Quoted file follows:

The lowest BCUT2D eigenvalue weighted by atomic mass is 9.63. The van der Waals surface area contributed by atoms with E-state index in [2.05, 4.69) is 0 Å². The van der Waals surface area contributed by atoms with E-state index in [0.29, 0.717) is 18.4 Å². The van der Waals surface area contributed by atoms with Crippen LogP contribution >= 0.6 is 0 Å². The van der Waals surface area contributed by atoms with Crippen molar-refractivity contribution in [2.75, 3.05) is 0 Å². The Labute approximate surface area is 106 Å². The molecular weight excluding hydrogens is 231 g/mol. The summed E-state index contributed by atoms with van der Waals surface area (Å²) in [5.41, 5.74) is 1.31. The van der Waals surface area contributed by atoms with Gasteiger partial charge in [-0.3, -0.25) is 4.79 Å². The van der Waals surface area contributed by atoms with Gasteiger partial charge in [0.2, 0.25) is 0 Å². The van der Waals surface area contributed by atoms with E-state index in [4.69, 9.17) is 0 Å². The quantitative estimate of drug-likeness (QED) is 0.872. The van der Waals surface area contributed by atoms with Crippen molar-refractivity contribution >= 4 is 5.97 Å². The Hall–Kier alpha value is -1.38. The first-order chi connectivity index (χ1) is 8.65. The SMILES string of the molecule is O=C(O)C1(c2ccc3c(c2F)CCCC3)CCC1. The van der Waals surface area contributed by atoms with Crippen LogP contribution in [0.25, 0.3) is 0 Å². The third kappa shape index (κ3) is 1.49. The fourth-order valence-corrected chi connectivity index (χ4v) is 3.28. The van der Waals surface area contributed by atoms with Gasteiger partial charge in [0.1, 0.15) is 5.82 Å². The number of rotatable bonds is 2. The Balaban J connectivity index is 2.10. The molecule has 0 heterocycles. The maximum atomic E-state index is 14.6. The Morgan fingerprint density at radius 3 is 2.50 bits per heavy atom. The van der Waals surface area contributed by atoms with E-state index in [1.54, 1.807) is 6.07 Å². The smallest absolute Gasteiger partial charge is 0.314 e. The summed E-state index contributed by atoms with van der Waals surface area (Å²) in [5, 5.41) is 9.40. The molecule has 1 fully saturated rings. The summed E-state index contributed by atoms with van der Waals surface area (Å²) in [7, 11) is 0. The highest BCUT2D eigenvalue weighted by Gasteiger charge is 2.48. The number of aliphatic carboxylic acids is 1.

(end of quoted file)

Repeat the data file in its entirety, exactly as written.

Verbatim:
The lowest BCUT2D eigenvalue weighted by atomic mass is 9.63. The van der Waals surface area contributed by atoms with E-state index in [2.05, 4.69) is 0 Å². The van der Waals surface area contributed by atoms with E-state index in [0.29, 0.717) is 18.4 Å². The van der Waals surface area contributed by atoms with Crippen LogP contribution >= 0.6 is 0 Å². The van der Waals surface area contributed by atoms with Crippen molar-refractivity contribution in [2.75, 3.05) is 0 Å². The Labute approximate surface area is 106 Å². The molecular weight excluding hydrogens is 231 g/mol. The summed E-state index contributed by atoms with van der Waals surface area (Å²) in [5.41, 5.74) is 1.31. The van der Waals surface area contributed by atoms with Gasteiger partial charge in [-0.3, -0.25) is 4.79 Å². The van der Waals surface area contributed by atoms with Gasteiger partial charge in [0.2, 0.25) is 0 Å². The van der Waals surface area contributed by atoms with E-state index in [4.69, 9.17) is 0 Å². The quantitative estimate of drug-likeness (QED) is 0.872. The van der Waals surface area contributed by atoms with Crippen molar-refractivity contribution >= 4 is 5.97 Å². The Hall–Kier alpha value is -1.38. The first-order chi connectivity index (χ1) is 8.65. The SMILES string of the molecule is O=C(O)C1(c2ccc3c(c2F)CCCC3)CCC1. The van der Waals surface area contributed by atoms with Crippen LogP contribution in [0.25, 0.3) is 0 Å². The third kappa shape index (κ3) is 1.49. The fourth-order valence-corrected chi connectivity index (χ4v) is 3.28. The van der Waals surface area contributed by atoms with Gasteiger partial charge in [0.1, 0.15) is 5.82 Å². The number of rotatable bonds is 2. The Balaban J connectivity index is 2.10. The molecule has 0 heterocycles. The maximum atomic E-state index is 14.6. The Morgan fingerprint density at radius 3 is 2.50 bits per heavy atom. The van der Waals surface area contributed by atoms with E-state index in [1.54, 1.807) is 6.07 Å². The smallest absolute Gasteiger partial charge is 0.314 e. The summed E-state index contributed by atoms with van der Waals surface area (Å²) in [5, 5.41) is 9.40. The molecule has 1 fully saturated rings. The summed E-state index contributed by atoms with van der Waals surface area (Å²) in [7, 11) is 0. The highest BCUT2D eigenvalue weighted by Gasteiger charge is 2.48. The number of aliphatic carboxylic acids is 1.